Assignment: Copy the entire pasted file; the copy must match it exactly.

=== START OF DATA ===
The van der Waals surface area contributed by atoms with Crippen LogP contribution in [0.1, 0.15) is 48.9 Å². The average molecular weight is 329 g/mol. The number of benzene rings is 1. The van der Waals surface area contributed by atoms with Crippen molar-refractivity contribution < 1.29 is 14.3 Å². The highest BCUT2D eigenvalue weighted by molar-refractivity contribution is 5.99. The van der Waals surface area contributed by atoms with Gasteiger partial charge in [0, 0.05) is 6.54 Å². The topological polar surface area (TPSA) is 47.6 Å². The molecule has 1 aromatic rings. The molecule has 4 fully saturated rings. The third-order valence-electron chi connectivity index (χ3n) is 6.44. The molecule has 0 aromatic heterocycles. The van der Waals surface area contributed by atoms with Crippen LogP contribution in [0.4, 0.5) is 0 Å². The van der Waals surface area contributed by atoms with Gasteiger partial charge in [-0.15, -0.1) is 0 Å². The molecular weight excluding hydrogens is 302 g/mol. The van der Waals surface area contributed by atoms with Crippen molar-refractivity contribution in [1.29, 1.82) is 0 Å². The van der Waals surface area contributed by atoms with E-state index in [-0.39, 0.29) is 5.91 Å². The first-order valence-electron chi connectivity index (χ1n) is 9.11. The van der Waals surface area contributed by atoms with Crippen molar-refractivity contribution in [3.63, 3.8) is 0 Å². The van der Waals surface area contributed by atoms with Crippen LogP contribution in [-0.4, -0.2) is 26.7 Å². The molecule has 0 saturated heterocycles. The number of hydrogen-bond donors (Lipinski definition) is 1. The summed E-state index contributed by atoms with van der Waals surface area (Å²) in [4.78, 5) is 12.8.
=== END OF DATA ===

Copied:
The van der Waals surface area contributed by atoms with Crippen LogP contribution in [0.1, 0.15) is 48.9 Å². The average molecular weight is 329 g/mol. The number of benzene rings is 1. The van der Waals surface area contributed by atoms with Crippen molar-refractivity contribution < 1.29 is 14.3 Å². The highest BCUT2D eigenvalue weighted by molar-refractivity contribution is 5.99. The van der Waals surface area contributed by atoms with Gasteiger partial charge in [0, 0.05) is 6.54 Å². The topological polar surface area (TPSA) is 47.6 Å². The molecule has 1 aromatic rings. The molecule has 4 fully saturated rings. The third-order valence-electron chi connectivity index (χ3n) is 6.44. The molecule has 0 aromatic heterocycles. The van der Waals surface area contributed by atoms with Crippen LogP contribution in [0.4, 0.5) is 0 Å². The van der Waals surface area contributed by atoms with Gasteiger partial charge in [-0.15, -0.1) is 0 Å². The molecular weight excluding hydrogens is 302 g/mol. The van der Waals surface area contributed by atoms with Crippen molar-refractivity contribution in [1.29, 1.82) is 0 Å². The van der Waals surface area contributed by atoms with E-state index in [-0.39, 0.29) is 5.91 Å². The first-order valence-electron chi connectivity index (χ1n) is 9.11. The van der Waals surface area contributed by atoms with Crippen molar-refractivity contribution in [3.63, 3.8) is 0 Å². The van der Waals surface area contributed by atoms with Crippen LogP contribution in [-0.4, -0.2) is 26.7 Å². The molecule has 0 saturated heterocycles. The number of hydrogen-bond donors (Lipinski definition) is 1. The summed E-state index contributed by atoms with van der Waals surface area (Å²) in [4.78, 5) is 12.8.